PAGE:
The reactionaries in the ALP and the Conservative parties will use any opportunity to roll back progressive gains of the last 30 years.  Bligh is part of that reactionary push to criminalise abortion and force women into backyard abortions.

It is no accident she also wants to privatise many state assets and again will do so contrary to ALP policy.

The struggle for a just world is ongoing when the dictatorship of capital and its puppets in Parliament run things rather than ordinary working people.

Only a concerted push from below, organised by pro-abortion activists and mobilising significant sections of society will be able to pressure Bligh to repeal this odious law.

To all those who want to change the world, join us in the struggle from below for real change, a struggle against Labor in power. 

This is a harder way, granted, but the only real route to bringing about fundamental change, or  as is now obvious, real abortion reform.

Short of revolution, how can we win abortion rights? 

The gains of the past that women won through mass radical action give us a pointer.  In those days there was a women’s liberation movement.

Much is still needed – free and accessible child care, equal wages, long term fully paid maternity leave, free contraception, abortion on demand… 

Electing the likes of nominal pro-choice Queensland premier Anna Bligh or having Julia Gillard as Prime Minister isn’t going to deliver  any of that.

Only a mass movement from below can force the do-nothings from Labor to legalise abortion.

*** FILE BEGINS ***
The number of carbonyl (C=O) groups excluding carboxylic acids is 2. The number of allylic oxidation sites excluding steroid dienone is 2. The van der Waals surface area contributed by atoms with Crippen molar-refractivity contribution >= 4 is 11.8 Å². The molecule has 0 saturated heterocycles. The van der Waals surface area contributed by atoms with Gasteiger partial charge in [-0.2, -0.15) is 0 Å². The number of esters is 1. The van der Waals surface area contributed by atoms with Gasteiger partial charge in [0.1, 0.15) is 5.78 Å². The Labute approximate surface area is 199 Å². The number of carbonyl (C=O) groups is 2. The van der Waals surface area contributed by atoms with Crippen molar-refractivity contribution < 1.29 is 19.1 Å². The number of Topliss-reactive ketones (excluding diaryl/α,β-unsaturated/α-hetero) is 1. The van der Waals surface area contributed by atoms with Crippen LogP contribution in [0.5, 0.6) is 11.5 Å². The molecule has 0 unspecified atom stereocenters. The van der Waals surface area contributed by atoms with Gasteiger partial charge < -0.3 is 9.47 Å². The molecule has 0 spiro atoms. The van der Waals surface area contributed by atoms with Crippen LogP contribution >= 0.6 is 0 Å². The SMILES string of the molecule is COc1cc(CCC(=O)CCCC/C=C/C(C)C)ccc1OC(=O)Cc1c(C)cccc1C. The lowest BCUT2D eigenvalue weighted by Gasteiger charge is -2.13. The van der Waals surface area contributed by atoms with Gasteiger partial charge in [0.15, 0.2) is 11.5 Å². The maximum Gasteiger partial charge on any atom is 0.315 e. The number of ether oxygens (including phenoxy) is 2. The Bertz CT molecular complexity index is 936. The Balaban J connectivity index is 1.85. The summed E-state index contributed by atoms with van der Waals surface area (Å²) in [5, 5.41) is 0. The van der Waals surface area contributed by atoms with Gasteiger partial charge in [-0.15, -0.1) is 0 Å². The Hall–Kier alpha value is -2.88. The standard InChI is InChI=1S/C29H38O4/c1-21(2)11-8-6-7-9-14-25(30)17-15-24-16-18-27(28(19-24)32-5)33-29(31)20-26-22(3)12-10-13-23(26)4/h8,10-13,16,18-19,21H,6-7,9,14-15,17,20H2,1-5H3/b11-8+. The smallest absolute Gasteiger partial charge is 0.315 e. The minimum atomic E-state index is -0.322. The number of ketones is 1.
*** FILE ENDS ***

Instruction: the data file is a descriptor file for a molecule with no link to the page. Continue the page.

Comment from A NON FARMER
Time October 16, 2010 at 3:31 pm

Second try; first didn’t go ‘home’.

Hey John,
I’m anti-abortion. Its easy for me to be anti-abortion since I’m a bloke.
I also happen to be pro-choice. Its easy for me to be pro-choice ‘cos unlike Madam Bligh, that disreputable Mr. Bean lookalike of an AG of hers, and the qld police farce, I don’t go about stuffing with people’s lives.

Absolutely everything you’ve said is laudable and supportive of Tegan and Sergei but completely misses the point.

For those of you fortunate enough to live elsewhere let me explain how queensland operates.
Firstly, with regard to the qld criminal code and its implications to the treatment of Tegan and Sergei –
That code was compiled by Samuel Griffith who relied upon (plagiarised) various sources but mainly the Italian criminal code.
While reasonably progressive for its day the document can now be argued as being past its use-by-date with respect to matters these days usually considered to be victimless crimes.
That situation is compounded by the progression toward rolling the traditional Common Law over to some pretense of Civil Law but without implementing any of the customary features of the Civil code and practice.
In other words an inquisitorial system operated in an adversarial environment – a system where only those somehow backed by money, power, or influence win.

Meanwhile queensland, lacking a house of review, finds it inordinately difficult to curb the vexatious exercise of arbitrary power by supposedly ‘authorised agents’, and those within the inner circle, of monocameral government.

Without writing a treatise the possible future scenarios for Tegan and Sergei are much the same as continue for thousands of other Queenslanders vainly trusting upon an utterly compromised governance.

At this stage they appear to have been granted a ‘win’ by an insightful jury.
In fact their punishment will be years of debt and looming over their heads, the ongoing possibility that at any time an overzealous AG could declaim a retrial.

Perhaps it is time queensland took a leaf out of the logbook of the Bounty.